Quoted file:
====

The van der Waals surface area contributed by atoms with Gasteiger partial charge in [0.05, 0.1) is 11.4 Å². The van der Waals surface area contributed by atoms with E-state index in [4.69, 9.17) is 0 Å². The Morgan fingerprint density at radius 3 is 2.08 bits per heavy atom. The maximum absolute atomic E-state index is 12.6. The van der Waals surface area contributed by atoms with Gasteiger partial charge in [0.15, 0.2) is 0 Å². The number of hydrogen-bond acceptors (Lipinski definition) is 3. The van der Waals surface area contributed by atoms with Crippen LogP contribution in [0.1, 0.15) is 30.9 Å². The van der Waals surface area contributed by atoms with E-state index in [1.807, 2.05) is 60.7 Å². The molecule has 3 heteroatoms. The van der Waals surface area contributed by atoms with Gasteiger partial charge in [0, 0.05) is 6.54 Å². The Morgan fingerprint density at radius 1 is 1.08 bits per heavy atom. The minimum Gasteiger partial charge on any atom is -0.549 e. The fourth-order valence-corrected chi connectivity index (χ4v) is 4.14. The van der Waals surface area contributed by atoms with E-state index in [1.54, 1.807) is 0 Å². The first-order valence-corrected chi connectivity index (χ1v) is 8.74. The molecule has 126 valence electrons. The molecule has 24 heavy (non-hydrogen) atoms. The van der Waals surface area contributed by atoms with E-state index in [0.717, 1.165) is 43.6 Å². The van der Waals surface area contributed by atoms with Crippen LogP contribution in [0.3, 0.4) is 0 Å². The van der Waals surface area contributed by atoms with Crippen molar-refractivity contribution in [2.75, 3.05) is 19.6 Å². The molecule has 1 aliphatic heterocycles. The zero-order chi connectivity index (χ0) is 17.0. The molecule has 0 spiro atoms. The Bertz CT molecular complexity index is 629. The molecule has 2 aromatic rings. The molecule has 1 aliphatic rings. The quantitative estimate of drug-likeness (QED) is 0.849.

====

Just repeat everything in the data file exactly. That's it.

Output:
The van der Waals surface area contributed by atoms with Gasteiger partial charge in [0.05, 0.1) is 11.4 Å². The van der Waals surface area contributed by atoms with E-state index in [4.69, 9.17) is 0 Å². The Morgan fingerprint density at radius 3 is 2.08 bits per heavy atom. The maximum absolute atomic E-state index is 12.6. The van der Waals surface area contributed by atoms with Gasteiger partial charge in [0.15, 0.2) is 0 Å². The number of hydrogen-bond acceptors (Lipinski definition) is 3. The van der Waals surface area contributed by atoms with Crippen LogP contribution in [0.1, 0.15) is 30.9 Å². The van der Waals surface area contributed by atoms with E-state index in [1.807, 2.05) is 60.7 Å². The molecule has 3 heteroatoms. The van der Waals surface area contributed by atoms with Gasteiger partial charge in [0, 0.05) is 6.54 Å². The Morgan fingerprint density at radius 1 is 1.08 bits per heavy atom. The minimum Gasteiger partial charge on any atom is -0.549 e. The fourth-order valence-corrected chi connectivity index (χ4v) is 4.14. The van der Waals surface area contributed by atoms with E-state index in [1.54, 1.807) is 0 Å². The first-order valence-corrected chi connectivity index (χ1v) is 8.74. The molecule has 126 valence electrons. The molecule has 24 heavy (non-hydrogen) atoms. The van der Waals surface area contributed by atoms with E-state index in [0.717, 1.165) is 43.6 Å². The van der Waals surface area contributed by atoms with Crippen LogP contribution in [0.3, 0.4) is 0 Å². The van der Waals surface area contributed by atoms with Crippen molar-refractivity contribution in [2.75, 3.05) is 19.6 Å². The molecule has 1 aliphatic heterocycles. The zero-order chi connectivity index (χ0) is 17.0. The molecule has 0 spiro atoms. The Bertz CT molecular complexity index is 629. The molecule has 2 aromatic rings. The molecule has 1 aliphatic rings. The quantitative estimate of drug-likeness (QED) is 0.849.